It is not uncommon for a logo to be ambiguous as to what the organization really does. For this a tagline would be a perfect place to provide a quick insight. Even if you feel the logo is clear enough a tagline may often provide some much needed assurance.
Promote key elements.
The home page is the perfect page to highlight what visitors want to see. Do not beat around the bush and frustrate visitors, direct them to what key elements are. It could be a featured product, promotional sale, or popular articles, just be sure that it stands out and is easy to distinguish.
Provide what users want to see.
Typically visitors are coming to your page for a specific reason. If you are able to predict this reason and direct them in the right way you will be ahead of the game. Some of the most regularly things looked for include: Top selling and most popular products, highly advertised goods or services, access to detailed information, methods of contact, support information, or how to login.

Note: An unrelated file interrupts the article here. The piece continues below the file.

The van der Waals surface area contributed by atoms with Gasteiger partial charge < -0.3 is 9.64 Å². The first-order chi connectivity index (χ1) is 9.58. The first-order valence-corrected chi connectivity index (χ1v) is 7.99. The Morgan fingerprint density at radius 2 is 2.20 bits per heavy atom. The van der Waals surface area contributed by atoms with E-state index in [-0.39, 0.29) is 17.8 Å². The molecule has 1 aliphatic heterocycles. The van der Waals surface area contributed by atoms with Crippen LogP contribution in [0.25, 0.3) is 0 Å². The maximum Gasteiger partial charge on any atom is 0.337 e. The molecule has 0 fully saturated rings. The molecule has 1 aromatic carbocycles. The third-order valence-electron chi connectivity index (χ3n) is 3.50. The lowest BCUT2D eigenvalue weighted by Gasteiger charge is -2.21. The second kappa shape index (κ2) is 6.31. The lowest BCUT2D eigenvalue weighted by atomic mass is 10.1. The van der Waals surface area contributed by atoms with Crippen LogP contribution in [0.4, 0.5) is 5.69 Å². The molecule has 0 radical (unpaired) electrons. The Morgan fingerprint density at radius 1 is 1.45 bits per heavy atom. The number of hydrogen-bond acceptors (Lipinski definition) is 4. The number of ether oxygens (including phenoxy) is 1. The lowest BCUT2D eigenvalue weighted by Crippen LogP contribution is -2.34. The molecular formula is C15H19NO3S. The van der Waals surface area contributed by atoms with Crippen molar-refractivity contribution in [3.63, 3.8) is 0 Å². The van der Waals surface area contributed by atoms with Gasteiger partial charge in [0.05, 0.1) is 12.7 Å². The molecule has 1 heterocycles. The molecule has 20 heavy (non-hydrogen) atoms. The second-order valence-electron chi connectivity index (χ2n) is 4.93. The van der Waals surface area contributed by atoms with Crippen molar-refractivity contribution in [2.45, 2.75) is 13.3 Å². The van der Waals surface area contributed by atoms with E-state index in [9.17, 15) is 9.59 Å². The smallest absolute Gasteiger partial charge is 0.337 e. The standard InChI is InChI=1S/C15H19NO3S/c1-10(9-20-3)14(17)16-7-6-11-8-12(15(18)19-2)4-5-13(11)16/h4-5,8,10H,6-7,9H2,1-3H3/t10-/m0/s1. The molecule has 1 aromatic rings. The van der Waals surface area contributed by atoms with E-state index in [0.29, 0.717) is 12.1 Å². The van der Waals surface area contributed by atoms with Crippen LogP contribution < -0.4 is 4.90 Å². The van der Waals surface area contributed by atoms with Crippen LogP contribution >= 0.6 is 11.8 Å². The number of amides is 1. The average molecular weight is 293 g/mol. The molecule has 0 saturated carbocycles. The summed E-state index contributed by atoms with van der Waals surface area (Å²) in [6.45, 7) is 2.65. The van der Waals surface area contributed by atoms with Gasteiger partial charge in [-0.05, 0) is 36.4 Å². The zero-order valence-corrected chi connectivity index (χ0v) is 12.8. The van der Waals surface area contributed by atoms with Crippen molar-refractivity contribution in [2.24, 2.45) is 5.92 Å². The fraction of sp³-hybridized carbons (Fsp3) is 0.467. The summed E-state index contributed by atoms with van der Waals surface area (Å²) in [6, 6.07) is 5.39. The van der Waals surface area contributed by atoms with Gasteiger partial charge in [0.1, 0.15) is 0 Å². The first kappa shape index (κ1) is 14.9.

Review all observations and goals.
Many different sources will tell you exactly how and what to do within a home page. Take all of these into consideration for your specific market. Outline what you think is of significant value, what your competitors have done, and what visitors have implied to obtain an insight to every side of the spectrum. From there draw out your plan and address goals.
Think about what critical material to display.
It is entirely possible that your website has so much going that it is hard to pick out what exactly should be put on the home page. Finding a right balance between organizational goals, branding, and user experience can prove to be an issue for even the most prestigious. Review all of your objectives and have a plan to address all of the critical material.
Keep navigation traditional and unmistakable.